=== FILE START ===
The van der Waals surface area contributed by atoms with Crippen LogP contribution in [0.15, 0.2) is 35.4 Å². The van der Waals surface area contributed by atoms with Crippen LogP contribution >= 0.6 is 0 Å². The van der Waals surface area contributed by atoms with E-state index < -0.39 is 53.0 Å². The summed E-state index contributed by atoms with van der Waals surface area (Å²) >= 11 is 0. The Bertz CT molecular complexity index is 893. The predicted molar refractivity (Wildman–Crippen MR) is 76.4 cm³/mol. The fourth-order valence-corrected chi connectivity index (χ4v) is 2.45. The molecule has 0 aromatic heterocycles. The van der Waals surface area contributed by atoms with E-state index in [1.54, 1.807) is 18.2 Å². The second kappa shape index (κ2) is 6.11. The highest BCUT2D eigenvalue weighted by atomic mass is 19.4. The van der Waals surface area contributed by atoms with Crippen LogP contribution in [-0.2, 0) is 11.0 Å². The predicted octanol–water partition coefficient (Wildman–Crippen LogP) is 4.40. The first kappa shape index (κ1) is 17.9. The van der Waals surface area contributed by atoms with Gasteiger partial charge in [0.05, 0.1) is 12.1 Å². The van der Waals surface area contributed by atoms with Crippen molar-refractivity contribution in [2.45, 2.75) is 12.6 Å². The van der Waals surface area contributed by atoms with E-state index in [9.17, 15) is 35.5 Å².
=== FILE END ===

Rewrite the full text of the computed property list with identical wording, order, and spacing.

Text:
The van der Waals surface area contributed by atoms with Crippen LogP contribution in [0.15, 0.2) is 35.4 Å². The van der Waals surface area contributed by atoms with Crippen LogP contribution >= 0.6 is 0 Å². The van der Waals surface area contributed by atoms with E-state index < -0.39 is 53.0 Å². The summed E-state index contributed by atoms with van der Waals surface area (Å²) >= 11 is 0. The Bertz CT molecular complexity index is 893. The predicted molar refractivity (Wildman–Crippen MR) is 76.4 cm³/mol. The fourth-order valence-corrected chi connectivity index (χ4v) is 2.45. The molecule has 0 aromatic heterocycles. The van der Waals surface area contributed by atoms with E-state index in [1.54, 1.807) is 18.2 Å². The second kappa shape index (κ2) is 6.11. The highest BCUT2D eigenvalue weighted by atomic mass is 19.4. The van der Waals surface area contributed by atoms with Crippen LogP contribution in [-0.2, 0) is 11.0 Å². The predicted octanol–water partition coefficient (Wildman–Crippen LogP) is 4.40. The first kappa shape index (κ1) is 17.9. The van der Waals surface area contributed by atoms with Gasteiger partial charge in [0.05, 0.1) is 12.1 Å². The van der Waals surface area contributed by atoms with Crippen molar-refractivity contribution in [2.45, 2.75) is 12.6 Å². The van der Waals surface area contributed by atoms with E-state index in [9.17, 15) is 35.5 Å².